A few weeks ago, a Twitter post from Tim Townsend, the award-winning religion writer for the St. Louis Post-Dispatch, caught my attention.
The tweet linked to a Gawker.com piece titled “Journalism is not narcissism.” The enlightening essay concludes:
The extent to which we train a generation of young writers to become robotic insta-memoirists is the extent to which a generation of stories from the wider world does not get told. The real tragedy of journalism-as-narcissism is not the general pettiness of the stories it produces; it is the other, better stories that never get produced as a result.
I was reminded of that piece this week when I came across a Religion Dispatches post headlined “A Journalist in Church, Hiding in Plain Sight.” I forwarded a link to the article to my fellow GetReligionistas with a one-word subject line: “Weird.” (And yes, I acknowledge the irony of writing a first-person blog post related to this.)
My boss replied to my e-mail with this note:
A great example of a non-hard news item that we should write about.
It’s linked to the religion beat, period.
So here I am, assigned to make sense of this “journalist” who hides in a church and lives to write about it.
Let’s start at the top:
I’ve often wondered why I hid from them that day. It was two years ago and a rousing Sunday service was winding down at the Portuguese Language Missionary Pentecostal Church in Queens. The pastor, a fiery sermonizer who looked the part of an insurance salesman in his oversized metallic gray suit, had just asked the congregation’s baptized members to approach the front of the church and form a tunnel, through which the unconverted (não crentes, as Brazilians call them) could walk and feel the power of the church’s faith.
As the first of several women approached the gauntlet of cheery Christians, their heads downcast in perhaps shame or contemplation, I double-timed it down the church’s back hallway to the shoddy bathroom. For several tense minutes I waited, until it was safe to once again hide in the back row.
While cowering in the bathroom, and later in my seat, I rationalized my disappearing act on purely journalistic grounds: I was only there to observe. Yet my rapid heartbeat hinted at something else: fear. Fear of being found out, of being asked straight out if I had accepted Jesus Christ as my Lord and Savior—I had not and still have not.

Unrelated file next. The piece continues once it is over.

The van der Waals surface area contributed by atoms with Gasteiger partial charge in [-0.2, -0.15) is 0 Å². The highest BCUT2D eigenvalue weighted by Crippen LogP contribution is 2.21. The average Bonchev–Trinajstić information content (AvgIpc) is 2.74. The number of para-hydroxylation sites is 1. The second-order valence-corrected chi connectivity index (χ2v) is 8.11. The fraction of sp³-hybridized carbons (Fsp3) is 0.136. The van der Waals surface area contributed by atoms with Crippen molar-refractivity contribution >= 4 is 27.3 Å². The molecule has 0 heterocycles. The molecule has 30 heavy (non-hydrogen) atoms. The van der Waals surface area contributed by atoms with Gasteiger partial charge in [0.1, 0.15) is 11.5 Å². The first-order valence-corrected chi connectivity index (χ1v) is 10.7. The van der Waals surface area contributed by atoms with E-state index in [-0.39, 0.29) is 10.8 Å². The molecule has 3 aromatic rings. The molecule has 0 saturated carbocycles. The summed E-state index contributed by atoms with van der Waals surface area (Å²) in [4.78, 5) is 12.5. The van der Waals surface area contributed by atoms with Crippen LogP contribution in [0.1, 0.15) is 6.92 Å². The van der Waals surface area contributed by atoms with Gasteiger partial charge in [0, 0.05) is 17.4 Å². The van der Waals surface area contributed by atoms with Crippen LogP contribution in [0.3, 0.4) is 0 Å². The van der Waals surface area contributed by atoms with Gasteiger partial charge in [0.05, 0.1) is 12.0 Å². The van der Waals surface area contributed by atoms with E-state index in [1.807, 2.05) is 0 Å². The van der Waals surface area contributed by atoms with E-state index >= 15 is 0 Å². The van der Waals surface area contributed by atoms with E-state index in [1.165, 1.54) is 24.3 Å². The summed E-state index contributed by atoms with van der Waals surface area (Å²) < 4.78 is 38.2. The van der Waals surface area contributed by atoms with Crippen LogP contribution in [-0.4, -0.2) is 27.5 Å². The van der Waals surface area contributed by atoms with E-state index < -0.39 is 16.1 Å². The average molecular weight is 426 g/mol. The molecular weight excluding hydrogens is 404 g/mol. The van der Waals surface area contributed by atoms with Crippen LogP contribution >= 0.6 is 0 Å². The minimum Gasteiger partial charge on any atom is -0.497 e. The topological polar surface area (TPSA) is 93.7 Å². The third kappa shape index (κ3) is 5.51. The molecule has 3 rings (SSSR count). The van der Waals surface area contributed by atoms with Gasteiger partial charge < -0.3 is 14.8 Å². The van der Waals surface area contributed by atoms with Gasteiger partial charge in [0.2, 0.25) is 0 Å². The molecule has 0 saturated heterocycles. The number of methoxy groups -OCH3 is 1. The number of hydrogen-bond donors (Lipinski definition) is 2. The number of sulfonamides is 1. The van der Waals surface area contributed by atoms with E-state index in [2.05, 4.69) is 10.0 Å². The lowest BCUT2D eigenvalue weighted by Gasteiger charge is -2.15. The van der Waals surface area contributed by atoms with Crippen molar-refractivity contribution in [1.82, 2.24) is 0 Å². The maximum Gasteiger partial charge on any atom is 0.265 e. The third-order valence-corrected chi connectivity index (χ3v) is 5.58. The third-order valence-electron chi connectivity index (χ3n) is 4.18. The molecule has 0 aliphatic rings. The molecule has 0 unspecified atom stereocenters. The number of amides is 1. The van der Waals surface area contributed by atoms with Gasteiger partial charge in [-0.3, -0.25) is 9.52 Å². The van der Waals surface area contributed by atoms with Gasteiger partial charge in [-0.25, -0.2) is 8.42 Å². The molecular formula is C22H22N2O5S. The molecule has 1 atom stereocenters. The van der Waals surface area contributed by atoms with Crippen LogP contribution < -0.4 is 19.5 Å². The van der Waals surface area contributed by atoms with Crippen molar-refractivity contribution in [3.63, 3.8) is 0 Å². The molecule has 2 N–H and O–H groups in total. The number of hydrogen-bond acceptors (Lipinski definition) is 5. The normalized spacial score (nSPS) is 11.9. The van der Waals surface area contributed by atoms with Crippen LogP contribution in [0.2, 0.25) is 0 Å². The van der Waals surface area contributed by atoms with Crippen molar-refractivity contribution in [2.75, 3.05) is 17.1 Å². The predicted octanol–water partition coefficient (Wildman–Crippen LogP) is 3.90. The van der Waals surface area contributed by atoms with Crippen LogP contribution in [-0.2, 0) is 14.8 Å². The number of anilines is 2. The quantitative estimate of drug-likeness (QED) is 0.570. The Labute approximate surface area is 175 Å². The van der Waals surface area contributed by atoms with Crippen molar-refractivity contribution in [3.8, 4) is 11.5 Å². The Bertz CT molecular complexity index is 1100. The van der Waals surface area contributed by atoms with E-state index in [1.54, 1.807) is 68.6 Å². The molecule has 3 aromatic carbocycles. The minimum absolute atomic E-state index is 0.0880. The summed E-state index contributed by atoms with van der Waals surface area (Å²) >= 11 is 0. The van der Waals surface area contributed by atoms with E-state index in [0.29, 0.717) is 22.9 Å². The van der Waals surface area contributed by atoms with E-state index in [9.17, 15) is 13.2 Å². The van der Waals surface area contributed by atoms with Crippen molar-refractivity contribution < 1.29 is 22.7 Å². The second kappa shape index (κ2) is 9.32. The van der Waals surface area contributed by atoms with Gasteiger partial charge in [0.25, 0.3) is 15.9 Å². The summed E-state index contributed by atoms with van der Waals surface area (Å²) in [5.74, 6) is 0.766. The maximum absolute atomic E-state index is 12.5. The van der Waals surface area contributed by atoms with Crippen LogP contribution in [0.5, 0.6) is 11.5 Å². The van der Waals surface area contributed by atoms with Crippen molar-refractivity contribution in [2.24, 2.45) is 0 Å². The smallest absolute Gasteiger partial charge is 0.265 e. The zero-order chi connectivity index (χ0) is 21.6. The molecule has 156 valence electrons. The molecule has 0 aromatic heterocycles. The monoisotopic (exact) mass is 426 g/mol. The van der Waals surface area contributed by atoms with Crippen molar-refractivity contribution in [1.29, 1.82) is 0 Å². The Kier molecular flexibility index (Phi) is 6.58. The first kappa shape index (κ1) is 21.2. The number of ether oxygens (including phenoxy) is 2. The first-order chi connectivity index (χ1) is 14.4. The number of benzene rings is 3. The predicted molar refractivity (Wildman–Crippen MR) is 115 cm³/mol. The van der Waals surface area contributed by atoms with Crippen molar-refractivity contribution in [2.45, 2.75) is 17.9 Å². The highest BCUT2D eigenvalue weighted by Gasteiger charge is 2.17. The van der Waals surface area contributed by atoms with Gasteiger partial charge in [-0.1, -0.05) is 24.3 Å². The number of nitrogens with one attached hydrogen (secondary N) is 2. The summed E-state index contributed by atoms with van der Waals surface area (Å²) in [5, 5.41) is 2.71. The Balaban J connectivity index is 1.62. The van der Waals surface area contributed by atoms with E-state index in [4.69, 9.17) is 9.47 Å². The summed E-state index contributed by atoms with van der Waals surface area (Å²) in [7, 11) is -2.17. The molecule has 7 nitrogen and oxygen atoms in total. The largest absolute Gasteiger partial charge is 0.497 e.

Maybe I’m missing something here, but wouldn’t the better journalistic approach be to carry a notepad, introduce yourself as a reporter and ask if it’s OK to hang out in the back and see what the church is all about? Isn’t that what journalists do?
Or maybe the better “journalistic” approach is to pretend to be someone you’re not?:
As I would discover over months of reporting, my job was just that much easier if everyone simply assumed I was a born-again journalist, writing about a life of faith I had intimate access to. Though I never once claimed to be anything I was not, I also never volunteered a fully candid portrait of my private self: A young gay man, recently out of the closet and transplanted to the big city, co-habitating with my boyfriend of almost three years, unable to remember the last time I’d darkened a church’s doorstep.
But whatever you do, don’t just stand or sit there with a notepad. Convince folks that you’re a true believer:
To avoid the dreaded question, while still establishing a basic sense of belonging in the dozen or so churches I visited, I set down some rules of engagement. When the assembled faithful joined in song, I’d sing along. (My favorite hymn, Ressuscita-me, or “Revive me,” begs God for a miracle.) When the congregations swayed rapt, their hands raised to the heavens to beseech their God, I’d hold my hands palms up, but never higher than my elbows, which I’d keep firmly glued to my sides. None of those straining Baptist hands for this (onetime) Catholic boy. I also peppered my language with faith-y buzzwords—God’s Peace, Epiphany, Deliverance—meant to connect with my interview subjects’ often hardscrabble stories of poverty, illegal emigration to the United States, solitude, drug abuse, and, finally, rehabilitation in Christ.
The Religion Newswriters Association points out:
It is critical that journalists respect faith as an important part of people’s lives, and they must be committed to the core journalistic values of balance and fairness. Whatever their own beliefs, journalists must write about others’ beliefs with respect, whether or not they agree with them.
As a religion journalist for The Oklahoman and later The Associated Press, I tried to show respect in small ways: If a congregation stood to pray or sing, I stood up, too. When I walked into a mosque, I removed my shoes.
But I can’t say that I ever purposely “peppered my language with faith-y buzzwords.” And I never — as this writer suggests later in his piece — “felt an all-too-spiritual tingle as I crescendo-ed in collective song.”
My question for GetReligion readers and Godbeat pros: If you can’t trust a “journalist” to be upfront in his reporting, how much can you trust the news story that he produces?
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